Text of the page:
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Do Foreign Medical Graduates “Doctor” Better?

Yes, according to a study in today’s Health Affairs. (The full text of the study is available only to subscribers, but Kaiser Health News Daily has a good summary of its findings and links to other news reports.)

The study compares inpatient death rates and lengths of stay for patients with congestive heart failure or acute myocardial infarction when provided by U.S. citizens trained abroad, citizens trained in the United States, and non-citizens trained abroad. Treatment was provided by internists, family physicians, or cardiologists. The differences were striking, according to the authors:

“Our analysis of 244,153 hospitalizations in Pennsylvania found that patients of doctors who graduated from international medical schools and were not U.S. citizens at the time they entered medical school had significantly lower mortality rates than patients cared for by doctors who graduated from U.S. medical schools or who were U.S. citizens and received their degrees abroad.”

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*This blog post was originally published at The ACP Advocate Blog by Bob Doherty*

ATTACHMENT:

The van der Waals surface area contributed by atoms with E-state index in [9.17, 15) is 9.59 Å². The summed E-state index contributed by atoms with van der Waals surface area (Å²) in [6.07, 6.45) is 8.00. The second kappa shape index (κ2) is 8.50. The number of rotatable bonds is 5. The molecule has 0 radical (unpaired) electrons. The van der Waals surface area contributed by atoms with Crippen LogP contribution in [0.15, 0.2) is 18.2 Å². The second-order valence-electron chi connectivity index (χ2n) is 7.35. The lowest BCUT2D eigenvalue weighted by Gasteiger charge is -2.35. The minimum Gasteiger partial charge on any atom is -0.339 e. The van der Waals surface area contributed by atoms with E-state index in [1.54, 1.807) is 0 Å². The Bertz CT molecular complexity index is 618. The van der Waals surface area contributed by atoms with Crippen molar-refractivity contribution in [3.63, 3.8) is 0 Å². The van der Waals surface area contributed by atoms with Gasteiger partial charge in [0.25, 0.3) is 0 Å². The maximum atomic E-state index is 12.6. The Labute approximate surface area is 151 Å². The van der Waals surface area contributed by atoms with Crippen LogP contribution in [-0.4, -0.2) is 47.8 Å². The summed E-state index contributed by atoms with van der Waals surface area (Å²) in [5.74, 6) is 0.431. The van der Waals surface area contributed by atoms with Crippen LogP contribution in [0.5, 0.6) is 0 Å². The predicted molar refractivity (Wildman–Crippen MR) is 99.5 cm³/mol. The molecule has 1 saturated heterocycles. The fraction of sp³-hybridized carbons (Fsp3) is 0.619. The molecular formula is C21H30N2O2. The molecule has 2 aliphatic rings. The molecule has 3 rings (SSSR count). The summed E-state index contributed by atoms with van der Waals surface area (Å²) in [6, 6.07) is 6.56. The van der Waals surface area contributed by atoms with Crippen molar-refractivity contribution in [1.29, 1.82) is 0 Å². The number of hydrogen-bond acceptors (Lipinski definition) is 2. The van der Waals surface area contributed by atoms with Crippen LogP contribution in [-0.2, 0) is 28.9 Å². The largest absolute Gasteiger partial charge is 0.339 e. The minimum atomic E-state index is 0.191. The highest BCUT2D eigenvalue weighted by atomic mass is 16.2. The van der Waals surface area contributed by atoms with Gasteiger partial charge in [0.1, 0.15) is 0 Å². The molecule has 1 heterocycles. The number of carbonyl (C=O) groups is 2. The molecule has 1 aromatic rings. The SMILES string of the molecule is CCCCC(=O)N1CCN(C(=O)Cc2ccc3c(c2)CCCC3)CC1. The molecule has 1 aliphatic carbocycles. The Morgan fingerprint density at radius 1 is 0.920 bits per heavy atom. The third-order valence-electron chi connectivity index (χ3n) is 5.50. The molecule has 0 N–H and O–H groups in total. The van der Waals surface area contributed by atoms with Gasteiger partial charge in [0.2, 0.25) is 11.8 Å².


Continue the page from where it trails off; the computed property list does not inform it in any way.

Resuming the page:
U.S. Healthcare: When Is Enough Enough?

A new survey in the journal Health Affairs synthesizes nearly everything I believe is wrong with the U.S. healthcare system. The survey found that patients believe that more care is better, that the latest and most expensive treatments are the best, that none of their doctors provide substandard care, and that evidence-based guidelines are a pretext for denying them the care they need and deserve.

Sigh.

Until we can retrain consumers (that would be all of us) to understand that in medicine more is NOT better, that evidence-based guidelines may translate in some instances into less but better care, that doctors are falliable and should be questioned, and that the cost of a treatment has nothing to do with the quality, we will never get out of the healthcare quagmire in which we find ourselves.

Your thoughts?

*This blog post was originally published at A Medical Writer's Musings on Medicine, Health Care, and the Writing Life*

Evidence-Based Medicine: Do Patients Understand It?

Doctors trying to help patients understand a course of treatment must teach them new terms such as “medical evidence,” “quality guidelines” and “quality standards.” Patients might not be willing to accept that language lesson.

A study in Health Affairs concluded that 41 percent of patients didn’t ask questions or tell doctors about problems. The main barriers were that patients didn’t know how to talk to doctors, or their physicians seemed rushed. Only 34 percent of patients recalled physicians discussing medical research in relation to care management.

But, physicians say, that’s only half the problem. Sometimes, patients demand to see specialists when they don’t really need to. Or, they don’t accept it when evidence shows that highly-desired treatments aren’t the best ones for care. One reason may be that one in three patients believe that more expensive treatments work better than less expensive ones, according to the study in Health Affairs. Once the evidence is laid out, it can be a delicate negotiation to get patients to accept that. (American Medical News, Health Affairs, RangelMD, KevinMD)